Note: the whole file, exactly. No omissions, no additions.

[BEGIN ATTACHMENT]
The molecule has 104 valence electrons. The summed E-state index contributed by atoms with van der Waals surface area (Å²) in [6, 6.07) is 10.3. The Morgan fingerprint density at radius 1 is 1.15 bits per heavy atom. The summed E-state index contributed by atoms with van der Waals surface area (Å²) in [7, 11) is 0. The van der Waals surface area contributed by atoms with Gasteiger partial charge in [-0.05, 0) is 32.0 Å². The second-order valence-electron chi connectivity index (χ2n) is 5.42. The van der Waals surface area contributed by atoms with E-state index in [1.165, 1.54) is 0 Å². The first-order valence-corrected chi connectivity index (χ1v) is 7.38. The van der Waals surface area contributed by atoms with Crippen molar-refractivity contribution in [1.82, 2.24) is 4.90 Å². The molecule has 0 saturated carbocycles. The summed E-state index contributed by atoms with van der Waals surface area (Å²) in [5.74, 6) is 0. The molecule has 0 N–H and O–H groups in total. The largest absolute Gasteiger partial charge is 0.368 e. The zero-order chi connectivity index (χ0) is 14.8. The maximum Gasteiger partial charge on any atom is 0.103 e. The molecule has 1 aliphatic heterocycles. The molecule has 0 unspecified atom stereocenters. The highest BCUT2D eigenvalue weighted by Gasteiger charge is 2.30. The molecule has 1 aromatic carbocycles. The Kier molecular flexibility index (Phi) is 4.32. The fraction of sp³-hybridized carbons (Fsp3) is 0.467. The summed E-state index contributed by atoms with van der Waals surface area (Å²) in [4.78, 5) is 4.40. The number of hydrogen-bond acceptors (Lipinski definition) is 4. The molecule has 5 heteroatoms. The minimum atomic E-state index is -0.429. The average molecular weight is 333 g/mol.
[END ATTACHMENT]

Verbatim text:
The molecule has 104 valence electrons. The summed E-state index contributed by atoms with van der Waals surface area (Å²) in [6, 6.07) is 10.3. The Morgan fingerprint density at radius 1 is 1.15 bits per heavy atom. The summed E-state index contributed by atoms with van der Waals surface area (Å²) in [7, 11) is 0. The van der Waals surface area contributed by atoms with Gasteiger partial charge in [-0.05, 0) is 32.0 Å². The second-order valence-electron chi connectivity index (χ2n) is 5.42. The van der Waals surface area contributed by atoms with E-state index in [1.165, 1.54) is 0 Å². The first-order valence-corrected chi connectivity index (χ1v) is 7.38. The van der Waals surface area contributed by atoms with Crippen molar-refractivity contribution in [1.82, 2.24) is 4.90 Å². The molecule has 0 saturated carbocycles. The summed E-state index contributed by atoms with van der Waals surface area (Å²) in [5.74, 6) is 0. The molecule has 0 N–H and O–H groups in total. The largest absolute Gasteiger partial charge is 0.368 e. The zero-order chi connectivity index (χ0) is 14.8. The maximum Gasteiger partial charge on any atom is 0.103 e. The molecule has 1 aliphatic heterocycles. The molecule has 0 unspecified atom stereocenters. The highest BCUT2D eigenvalue weighted by Gasteiger charge is 2.30. The molecule has 1 aromatic carbocycles. The Kier molecular flexibility index (Phi) is 4.32. The fraction of sp³-hybridized carbons (Fsp3) is 0.467. The summed E-state index contributed by atoms with van der Waals surface area (Å²) in [4.78, 5) is 4.40. The number of hydrogen-bond acceptors (Lipinski definition) is 4. The molecule has 5 heteroatoms. The minimum atomic E-state index is -0.429. The average molecular weight is 333 g/mol.